Lords Reject Parts Of Fixed Term Parliaments Bill
PRESS ASSOCIATION -- The Government has been defeated in the Lords after peers insisted, by 251 votes to 219 (majority 32), that legislation to introduce fixed five-year Parliaments should not automatically apply after the next general election.
The coalition has set the date for the next election at May 7, 2015 and wanted future elections to be held every five years after that.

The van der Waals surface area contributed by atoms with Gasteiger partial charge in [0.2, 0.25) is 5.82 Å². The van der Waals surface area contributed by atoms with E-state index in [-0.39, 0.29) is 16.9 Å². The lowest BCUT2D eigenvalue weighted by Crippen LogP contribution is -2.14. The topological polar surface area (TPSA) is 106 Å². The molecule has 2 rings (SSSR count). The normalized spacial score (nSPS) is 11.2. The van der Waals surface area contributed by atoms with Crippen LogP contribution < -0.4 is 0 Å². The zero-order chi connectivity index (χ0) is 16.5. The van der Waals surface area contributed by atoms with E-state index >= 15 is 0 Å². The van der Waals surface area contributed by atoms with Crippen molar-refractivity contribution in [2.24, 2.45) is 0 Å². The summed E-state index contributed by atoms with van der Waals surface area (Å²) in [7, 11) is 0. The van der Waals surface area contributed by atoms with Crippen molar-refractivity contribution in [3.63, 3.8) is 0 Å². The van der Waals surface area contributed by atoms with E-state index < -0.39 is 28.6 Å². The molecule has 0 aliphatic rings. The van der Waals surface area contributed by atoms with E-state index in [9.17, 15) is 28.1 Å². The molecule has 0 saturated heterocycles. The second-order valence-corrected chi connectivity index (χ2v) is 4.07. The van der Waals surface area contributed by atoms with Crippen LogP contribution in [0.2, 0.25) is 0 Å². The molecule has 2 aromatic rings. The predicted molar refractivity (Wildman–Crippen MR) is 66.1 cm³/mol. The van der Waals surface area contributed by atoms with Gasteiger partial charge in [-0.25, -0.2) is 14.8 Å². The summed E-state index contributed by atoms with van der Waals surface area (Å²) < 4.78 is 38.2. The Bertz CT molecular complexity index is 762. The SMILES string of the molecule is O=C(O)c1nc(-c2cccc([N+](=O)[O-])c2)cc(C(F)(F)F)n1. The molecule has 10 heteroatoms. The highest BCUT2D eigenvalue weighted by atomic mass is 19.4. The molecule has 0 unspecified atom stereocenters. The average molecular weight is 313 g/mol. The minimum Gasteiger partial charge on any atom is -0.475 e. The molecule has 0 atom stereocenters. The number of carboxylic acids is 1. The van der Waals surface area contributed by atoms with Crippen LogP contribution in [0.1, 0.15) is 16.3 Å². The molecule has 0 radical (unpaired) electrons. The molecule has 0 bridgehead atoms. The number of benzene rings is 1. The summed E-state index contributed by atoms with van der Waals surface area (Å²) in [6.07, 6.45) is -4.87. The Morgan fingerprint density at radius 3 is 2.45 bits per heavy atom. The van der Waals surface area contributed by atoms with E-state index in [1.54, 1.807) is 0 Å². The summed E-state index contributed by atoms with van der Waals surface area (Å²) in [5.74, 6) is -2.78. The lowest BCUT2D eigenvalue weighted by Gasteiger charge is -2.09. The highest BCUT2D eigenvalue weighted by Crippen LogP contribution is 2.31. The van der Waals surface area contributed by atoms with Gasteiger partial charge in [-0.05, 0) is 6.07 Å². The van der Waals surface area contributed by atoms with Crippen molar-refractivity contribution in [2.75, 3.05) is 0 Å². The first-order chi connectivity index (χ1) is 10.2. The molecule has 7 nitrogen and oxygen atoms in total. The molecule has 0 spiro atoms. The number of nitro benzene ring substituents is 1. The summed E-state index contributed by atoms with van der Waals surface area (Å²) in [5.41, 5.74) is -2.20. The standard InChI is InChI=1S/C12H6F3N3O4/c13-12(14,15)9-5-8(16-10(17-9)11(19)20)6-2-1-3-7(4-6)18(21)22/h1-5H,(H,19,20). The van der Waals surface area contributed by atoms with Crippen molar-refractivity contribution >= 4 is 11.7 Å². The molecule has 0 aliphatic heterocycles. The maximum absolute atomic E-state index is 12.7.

But peers voted in May for a "sunset" clause, whereby the Fixed-Term Parliaments Bill would lapse after the next election, but could be revived by a resolution of each House of Parliament.
That amendment, moved by crossbench QC Lord Pannick and passed by 190 votes to 184 (majority six), was rejected by MPs last week by 312 votes to 243, a Government majority of 69.
In a move led by former head of the civil service Lord Butler of Brockwell, the Lords insisted on their original amendment, leaving the future of the legislation in doubt.
Both Houses must agree to every detail of a Bill before it can become law, and the Government is hoping to enact this legislation before Parliament rises for the summer recess on Thursday.